Low-gain preamp circuits, which we might also call vintage-style, since most amps of the ’50s and ’60s had lower-gain preamps, tend to be less involved and have fewer gain stages. They generally apply just enough preamplification to get your signal to a level that the output stage can handle. As such, they lean towards a cleaner, less distorted sound when the volume control is kept within reason — maybe up to 4 or 5 on the dial, give or take. Many low-gain or vintage-style amps are also known for their juicy overdrive, which is achieved by turning that volume control up higher, of course, at which point it does start to distort and push the output stage harder, too (more on this another time).

Fender Deluxe Reverb Controls

Fender Deluxe Reverb Controls

Some — the popular Fender tweed Deluxe and many copies, for example, or the Normal channel of a Vox AC30 — have just one gain stage, with a simple tone control attached to it to “bleed off” treble according to where you set it. Others, such as the later blackface Deluxe Reverb and similar, have multiple tone controls (treble, bass and sometimes middle) in a more complex EQ circuit sandwiched between two tube gain stages. This doesn’t always make such amps a lot “hotter,” though, because that second stage is necessary to recover some signal level that is lost in the more-involved tone network, which also allows more fine-tuning of your frequency range.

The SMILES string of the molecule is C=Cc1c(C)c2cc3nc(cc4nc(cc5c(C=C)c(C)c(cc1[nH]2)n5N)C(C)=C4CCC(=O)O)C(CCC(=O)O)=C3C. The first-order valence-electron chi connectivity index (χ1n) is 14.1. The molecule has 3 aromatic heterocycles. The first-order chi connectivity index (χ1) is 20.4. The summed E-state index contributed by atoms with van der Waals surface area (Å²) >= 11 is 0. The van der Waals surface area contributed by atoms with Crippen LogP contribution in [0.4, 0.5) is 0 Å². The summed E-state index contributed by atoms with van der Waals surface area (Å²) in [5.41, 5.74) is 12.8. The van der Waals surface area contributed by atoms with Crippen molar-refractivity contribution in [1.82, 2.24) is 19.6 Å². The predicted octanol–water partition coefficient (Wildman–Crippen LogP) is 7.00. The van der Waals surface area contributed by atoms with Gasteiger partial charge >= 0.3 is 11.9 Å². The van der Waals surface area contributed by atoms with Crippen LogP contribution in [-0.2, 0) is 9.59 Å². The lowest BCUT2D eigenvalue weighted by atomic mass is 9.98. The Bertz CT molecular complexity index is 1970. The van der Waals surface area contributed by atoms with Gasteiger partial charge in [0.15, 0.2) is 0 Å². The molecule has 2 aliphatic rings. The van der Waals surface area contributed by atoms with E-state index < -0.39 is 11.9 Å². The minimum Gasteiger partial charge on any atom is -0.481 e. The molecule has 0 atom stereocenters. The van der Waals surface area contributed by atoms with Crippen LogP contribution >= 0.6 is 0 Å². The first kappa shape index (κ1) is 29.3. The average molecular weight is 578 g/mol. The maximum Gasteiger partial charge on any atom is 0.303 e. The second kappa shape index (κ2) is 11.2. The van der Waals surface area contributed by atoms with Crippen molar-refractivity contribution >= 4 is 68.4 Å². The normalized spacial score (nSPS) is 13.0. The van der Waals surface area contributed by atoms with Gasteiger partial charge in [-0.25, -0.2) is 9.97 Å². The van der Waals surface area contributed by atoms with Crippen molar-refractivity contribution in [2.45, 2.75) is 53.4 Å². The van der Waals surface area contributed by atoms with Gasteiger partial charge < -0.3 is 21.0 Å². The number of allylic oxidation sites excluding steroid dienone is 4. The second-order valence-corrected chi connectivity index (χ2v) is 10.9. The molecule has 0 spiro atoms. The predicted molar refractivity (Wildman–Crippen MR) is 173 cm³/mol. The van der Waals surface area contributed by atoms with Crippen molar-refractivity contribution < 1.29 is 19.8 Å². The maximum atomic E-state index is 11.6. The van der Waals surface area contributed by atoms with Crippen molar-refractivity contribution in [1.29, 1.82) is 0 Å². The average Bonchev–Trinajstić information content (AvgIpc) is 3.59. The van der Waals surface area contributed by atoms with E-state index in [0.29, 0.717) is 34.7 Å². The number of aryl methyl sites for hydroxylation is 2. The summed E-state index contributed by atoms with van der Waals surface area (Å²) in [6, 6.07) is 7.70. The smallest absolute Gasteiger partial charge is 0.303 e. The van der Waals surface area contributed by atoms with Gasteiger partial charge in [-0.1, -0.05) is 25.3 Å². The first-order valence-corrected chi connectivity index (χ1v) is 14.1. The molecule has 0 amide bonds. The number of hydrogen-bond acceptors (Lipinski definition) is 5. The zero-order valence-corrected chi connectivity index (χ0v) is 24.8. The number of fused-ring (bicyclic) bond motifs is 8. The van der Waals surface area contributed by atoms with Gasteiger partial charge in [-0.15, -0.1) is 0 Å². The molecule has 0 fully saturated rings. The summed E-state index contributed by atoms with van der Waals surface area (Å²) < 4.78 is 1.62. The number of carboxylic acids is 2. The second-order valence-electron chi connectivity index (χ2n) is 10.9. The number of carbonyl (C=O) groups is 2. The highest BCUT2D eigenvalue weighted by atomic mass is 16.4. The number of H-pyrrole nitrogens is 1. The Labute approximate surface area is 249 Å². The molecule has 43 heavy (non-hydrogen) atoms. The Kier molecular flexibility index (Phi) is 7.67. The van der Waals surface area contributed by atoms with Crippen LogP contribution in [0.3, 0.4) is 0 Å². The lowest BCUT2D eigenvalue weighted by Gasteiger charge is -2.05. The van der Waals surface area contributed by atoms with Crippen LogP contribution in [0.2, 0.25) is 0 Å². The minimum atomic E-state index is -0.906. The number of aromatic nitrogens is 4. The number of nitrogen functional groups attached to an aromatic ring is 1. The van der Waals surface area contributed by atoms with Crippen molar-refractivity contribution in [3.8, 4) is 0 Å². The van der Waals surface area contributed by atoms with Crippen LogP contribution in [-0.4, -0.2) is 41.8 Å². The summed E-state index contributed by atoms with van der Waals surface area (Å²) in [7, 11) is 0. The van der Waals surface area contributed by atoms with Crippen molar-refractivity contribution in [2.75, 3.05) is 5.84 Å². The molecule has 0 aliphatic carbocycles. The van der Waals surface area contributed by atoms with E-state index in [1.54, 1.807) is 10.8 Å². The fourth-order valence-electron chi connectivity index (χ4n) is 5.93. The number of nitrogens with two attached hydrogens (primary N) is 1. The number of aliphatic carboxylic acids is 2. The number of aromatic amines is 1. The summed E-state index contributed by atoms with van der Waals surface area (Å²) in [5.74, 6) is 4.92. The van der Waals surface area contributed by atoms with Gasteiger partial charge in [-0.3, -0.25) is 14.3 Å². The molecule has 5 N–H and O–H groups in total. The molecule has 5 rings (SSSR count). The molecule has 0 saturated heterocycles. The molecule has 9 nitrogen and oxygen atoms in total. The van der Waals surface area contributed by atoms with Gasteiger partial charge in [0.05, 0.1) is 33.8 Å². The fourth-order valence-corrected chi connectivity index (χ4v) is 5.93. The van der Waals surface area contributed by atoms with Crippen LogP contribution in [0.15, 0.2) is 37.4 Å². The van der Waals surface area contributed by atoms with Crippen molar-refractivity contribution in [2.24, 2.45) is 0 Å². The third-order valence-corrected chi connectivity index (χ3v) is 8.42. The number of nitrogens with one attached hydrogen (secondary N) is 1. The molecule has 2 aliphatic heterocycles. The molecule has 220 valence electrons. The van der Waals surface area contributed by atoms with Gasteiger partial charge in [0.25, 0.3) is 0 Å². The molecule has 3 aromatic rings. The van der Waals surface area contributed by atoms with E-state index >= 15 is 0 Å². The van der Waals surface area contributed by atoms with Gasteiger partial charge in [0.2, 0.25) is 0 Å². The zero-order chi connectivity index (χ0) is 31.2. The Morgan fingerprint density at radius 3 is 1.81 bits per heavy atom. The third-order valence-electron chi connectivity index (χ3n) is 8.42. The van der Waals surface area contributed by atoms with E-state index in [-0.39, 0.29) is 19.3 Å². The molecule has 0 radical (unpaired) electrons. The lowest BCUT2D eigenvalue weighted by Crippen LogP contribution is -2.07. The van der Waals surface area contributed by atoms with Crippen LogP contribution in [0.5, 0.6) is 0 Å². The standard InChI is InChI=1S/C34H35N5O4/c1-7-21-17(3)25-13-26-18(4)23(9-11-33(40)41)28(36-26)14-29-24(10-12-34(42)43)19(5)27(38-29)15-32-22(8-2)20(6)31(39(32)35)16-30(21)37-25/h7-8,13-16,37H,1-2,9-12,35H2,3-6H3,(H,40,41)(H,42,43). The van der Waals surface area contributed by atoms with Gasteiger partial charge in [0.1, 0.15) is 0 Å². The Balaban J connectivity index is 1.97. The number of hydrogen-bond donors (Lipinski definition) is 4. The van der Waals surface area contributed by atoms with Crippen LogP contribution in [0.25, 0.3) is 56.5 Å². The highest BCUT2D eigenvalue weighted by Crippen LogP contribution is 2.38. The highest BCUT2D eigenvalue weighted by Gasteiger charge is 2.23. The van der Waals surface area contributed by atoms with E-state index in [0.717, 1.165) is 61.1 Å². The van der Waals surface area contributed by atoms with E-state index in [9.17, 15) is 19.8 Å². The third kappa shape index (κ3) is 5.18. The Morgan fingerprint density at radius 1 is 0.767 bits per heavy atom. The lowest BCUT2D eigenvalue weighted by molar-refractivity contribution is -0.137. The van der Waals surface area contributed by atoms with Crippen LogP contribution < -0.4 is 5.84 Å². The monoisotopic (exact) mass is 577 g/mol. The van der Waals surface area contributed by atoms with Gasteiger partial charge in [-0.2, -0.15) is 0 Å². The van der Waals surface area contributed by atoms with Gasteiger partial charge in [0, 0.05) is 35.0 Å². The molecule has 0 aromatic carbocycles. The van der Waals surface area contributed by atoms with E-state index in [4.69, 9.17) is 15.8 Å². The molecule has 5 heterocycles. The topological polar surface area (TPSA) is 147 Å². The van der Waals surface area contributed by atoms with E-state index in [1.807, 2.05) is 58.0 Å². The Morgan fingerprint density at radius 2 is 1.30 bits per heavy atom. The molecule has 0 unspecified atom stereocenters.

Still others, such as larger tweed amps, the Vox Top Boost channel and the Marshall Plexi-style preamp, have a first-gain stage followed by another tube that drives the tone network that follows it. In the most basic sense, the results are somewhat similar in all of these in that the ratio of clean-to-overdrive in low-gain preamp types correlates fairly directly to their volume levels. Yet each of these amps shapes your guitar signal somewhat differently, leading to variations in tone, distortion and playing feel. All are technically low-gain circuits, but some players will express distinct preferences for one over the other according to how they perform.

High-Gain Preamps

A more modern type of circuit, the high-gain preamp has some elements in common with the traditional low-gain preamp, but it uses additional gain stages, meaning extra preamp tubes, beyond those needed for basic initial gain and EQ duties, purely to enable you to produce more distortion from this part of the amp.

Some basic types, a 1980s Marshall JCM800 for example, might have just one more gain stage in addition to that of the vintage-style Marshall Plexi amp. Those achieving extremely high gain for hot contemporary distortion tones (think Bogner, Soldano, Mesa/Boogie) might have several. In addition to any volume control that governs the first gain stages in such amps, which might also be called “gain” or “drive,” high-gain amps usually have some form of “level” or “master” control that lets you determine the final volume level produced by the amp’s output stage after you have ramped up the distortion in the preamp stage.

Many high-gain amps are also channel-switching amps and include a second channel that is configured as a low-gain preamp so you can switch between a clean and distorted sound on the fly, like for rhythm and lead.